Actress Vanessa Kirby packs a punch as ‘Pieces of a Woman’ shows grief at its most raw

The nation press services
2021-01-10 | Since 2 Month

Lauded Hungarian director Kornel Mundruczo’s first English-language film, “Pieces of a Woman,” now on Netflix, explores the effects of the death of a child on a relationship.


Backed by strong acting performances, Mundruczo also reveals how the arrival of a baby, even the very thought of it in the months preceding the birth, can be fraught with tension, and shows the sense of elation associated with creation. 

A young Boston couple, Martha (Vanessa Kirby, “The Crown”) and Sean (Shia LaBeouf), wait for the arrival of their baby, planning every little detail, including their plans for a homebirth.

In one of the most memorable scenes, we watch a 24-minute single-shot take of the labor, with ups and downs that keep the audience on edge. A foreshadowing of the tragedy comes early on — the couple’s chosen midwife is suddenly unavailable and she sends Eva (Molly Parker).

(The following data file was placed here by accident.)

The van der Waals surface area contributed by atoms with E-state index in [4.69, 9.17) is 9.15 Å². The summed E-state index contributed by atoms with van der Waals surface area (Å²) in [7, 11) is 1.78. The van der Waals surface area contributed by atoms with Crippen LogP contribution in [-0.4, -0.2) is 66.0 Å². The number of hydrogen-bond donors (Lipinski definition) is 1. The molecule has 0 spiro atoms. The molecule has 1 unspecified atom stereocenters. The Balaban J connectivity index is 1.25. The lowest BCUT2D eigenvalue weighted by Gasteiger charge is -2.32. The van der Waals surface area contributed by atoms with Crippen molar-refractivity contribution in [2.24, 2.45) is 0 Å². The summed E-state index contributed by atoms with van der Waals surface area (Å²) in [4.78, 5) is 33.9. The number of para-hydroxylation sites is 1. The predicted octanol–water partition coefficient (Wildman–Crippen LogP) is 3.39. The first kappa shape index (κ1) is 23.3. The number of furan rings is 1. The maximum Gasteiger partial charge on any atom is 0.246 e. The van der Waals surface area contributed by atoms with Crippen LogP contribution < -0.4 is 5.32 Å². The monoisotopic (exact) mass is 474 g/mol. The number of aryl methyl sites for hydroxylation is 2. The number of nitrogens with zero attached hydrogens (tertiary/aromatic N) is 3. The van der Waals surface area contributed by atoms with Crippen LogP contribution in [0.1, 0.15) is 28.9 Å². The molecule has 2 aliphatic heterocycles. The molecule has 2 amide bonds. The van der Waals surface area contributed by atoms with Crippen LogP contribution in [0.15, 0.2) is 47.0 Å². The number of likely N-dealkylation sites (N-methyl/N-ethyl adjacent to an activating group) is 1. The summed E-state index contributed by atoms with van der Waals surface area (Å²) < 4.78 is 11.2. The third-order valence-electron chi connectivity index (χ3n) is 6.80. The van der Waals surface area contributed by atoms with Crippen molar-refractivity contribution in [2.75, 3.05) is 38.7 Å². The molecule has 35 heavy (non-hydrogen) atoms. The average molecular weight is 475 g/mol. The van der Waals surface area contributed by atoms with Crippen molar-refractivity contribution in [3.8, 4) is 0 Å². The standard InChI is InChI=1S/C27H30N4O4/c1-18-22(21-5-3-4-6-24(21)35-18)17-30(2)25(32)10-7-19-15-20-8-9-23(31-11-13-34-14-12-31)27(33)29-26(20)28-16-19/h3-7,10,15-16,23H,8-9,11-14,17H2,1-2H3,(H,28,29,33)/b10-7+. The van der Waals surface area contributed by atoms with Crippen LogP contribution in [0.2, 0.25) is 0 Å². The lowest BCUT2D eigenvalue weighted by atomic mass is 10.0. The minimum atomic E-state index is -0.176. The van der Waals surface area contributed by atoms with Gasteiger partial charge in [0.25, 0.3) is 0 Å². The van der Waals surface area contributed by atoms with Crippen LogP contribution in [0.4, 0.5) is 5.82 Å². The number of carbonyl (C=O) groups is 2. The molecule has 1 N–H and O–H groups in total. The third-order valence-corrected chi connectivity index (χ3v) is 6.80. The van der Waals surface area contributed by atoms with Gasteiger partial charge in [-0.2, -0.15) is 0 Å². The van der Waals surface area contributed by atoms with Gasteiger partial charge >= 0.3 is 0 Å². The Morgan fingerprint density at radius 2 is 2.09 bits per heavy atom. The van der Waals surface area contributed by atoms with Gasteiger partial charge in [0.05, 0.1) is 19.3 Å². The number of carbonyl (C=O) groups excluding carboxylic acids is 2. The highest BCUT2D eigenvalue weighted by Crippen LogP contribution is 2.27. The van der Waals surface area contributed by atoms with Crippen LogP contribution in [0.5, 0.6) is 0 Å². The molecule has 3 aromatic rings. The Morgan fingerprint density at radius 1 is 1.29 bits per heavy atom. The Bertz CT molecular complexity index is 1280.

Tension is written across Eva’s face as the baby’s heartbeat fades, setting in motion the events of the film.

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The tragedy causes bitterness to creep into the couple’s relationship. Sean is a construction worker, and he has been pushing his teammates to finish a bridge across a river so that his child, a girl, would be the first to cross it. Martha, a corporate executive, has her own hurdles to face at home, with class tensions coming into play.


The divide is heightened by Martha’s domineering mother, Elizabeth (Ellen Burstyn), who remains an invasive presence in the couple’s life and pushes them to hold the midwife accountable by legal means.

The movie competed at the Venice Film Festival in 2020, with Kirby winning the best actress award. And what a performance it is, combining joy and angst in a very restrained way. Martha needed the baby to cement her ties with Sean, while he felt that the birth of the child would keep him away from addiction. The audience sees, in shattering detail, how despair can cause lives to spiral out of control.  

While most of the narrative is brilliantly authentic, there is a lapse in the final courtroom proceedings. Also, very little attempt is made to take us deeper into the couple’s professional lives.

Regardless, “Pieces of a Woman” may well be remembered for showing one of the most detailed depictions of child birth — and Kirby’s masterly portrayal will be long admired.

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